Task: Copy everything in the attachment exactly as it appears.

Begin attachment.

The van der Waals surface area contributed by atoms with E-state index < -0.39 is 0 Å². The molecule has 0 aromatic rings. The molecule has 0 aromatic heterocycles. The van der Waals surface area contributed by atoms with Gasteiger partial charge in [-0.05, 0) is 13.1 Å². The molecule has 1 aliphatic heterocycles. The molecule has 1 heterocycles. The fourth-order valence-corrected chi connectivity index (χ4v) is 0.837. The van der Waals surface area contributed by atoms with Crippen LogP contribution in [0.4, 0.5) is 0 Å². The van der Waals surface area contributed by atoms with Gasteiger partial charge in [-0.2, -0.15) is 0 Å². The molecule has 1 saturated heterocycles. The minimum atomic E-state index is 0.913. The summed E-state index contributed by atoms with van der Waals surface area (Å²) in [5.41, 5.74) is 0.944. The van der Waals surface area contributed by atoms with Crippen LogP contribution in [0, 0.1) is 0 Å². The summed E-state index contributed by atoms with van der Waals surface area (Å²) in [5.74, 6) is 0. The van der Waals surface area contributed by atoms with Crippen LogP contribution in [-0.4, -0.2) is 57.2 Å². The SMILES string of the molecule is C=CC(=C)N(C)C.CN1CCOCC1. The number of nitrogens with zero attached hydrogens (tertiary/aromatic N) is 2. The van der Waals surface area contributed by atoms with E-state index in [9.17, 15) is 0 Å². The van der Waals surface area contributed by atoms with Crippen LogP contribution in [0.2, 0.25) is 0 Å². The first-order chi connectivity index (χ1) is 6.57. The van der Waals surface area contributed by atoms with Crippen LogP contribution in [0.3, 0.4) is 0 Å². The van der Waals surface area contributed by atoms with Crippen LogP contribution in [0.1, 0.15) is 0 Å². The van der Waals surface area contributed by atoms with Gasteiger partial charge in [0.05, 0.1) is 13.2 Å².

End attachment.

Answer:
The van der Waals surface area contributed by atoms with E-state index < -0.39 is 0 Å². The molecule has 0 aromatic rings. The molecule has 0 aromatic heterocycles. The van der Waals surface area contributed by atoms with Gasteiger partial charge in [-0.05, 0) is 13.1 Å². The molecule has 1 aliphatic heterocycles. The molecule has 1 heterocycles. The fourth-order valence-corrected chi connectivity index (χ4v) is 0.837. The van der Waals surface area contributed by atoms with Crippen LogP contribution in [0.4, 0.5) is 0 Å². The van der Waals surface area contributed by atoms with Gasteiger partial charge in [-0.2, -0.15) is 0 Å². The molecule has 1 saturated heterocycles. The minimum atomic E-state index is 0.913. The summed E-state index contributed by atoms with van der Waals surface area (Å²) in [5.41, 5.74) is 0.944. The van der Waals surface area contributed by atoms with Crippen LogP contribution in [0, 0.1) is 0 Å². The summed E-state index contributed by atoms with van der Waals surface area (Å²) in [5.74, 6) is 0. The van der Waals surface area contributed by atoms with Crippen LogP contribution in [-0.4, -0.2) is 57.2 Å². The SMILES string of the molecule is C=CC(=C)N(C)C.CN1CCOCC1. The number of nitrogens with zero attached hydrogens (tertiary/aromatic N) is 2. The van der Waals surface area contributed by atoms with E-state index in [9.17, 15) is 0 Å². The van der Waals surface area contributed by atoms with Crippen LogP contribution in [0.2, 0.25) is 0 Å². The first-order chi connectivity index (χ1) is 6.57. The van der Waals surface area contributed by atoms with Crippen LogP contribution in [0.3, 0.4) is 0 Å². The van der Waals surface area contributed by atoms with Crippen LogP contribution in [0.1, 0.15) is 0 Å². The van der Waals surface area contributed by atoms with Gasteiger partial charge in [0.05, 0.1) is 13.2 Å².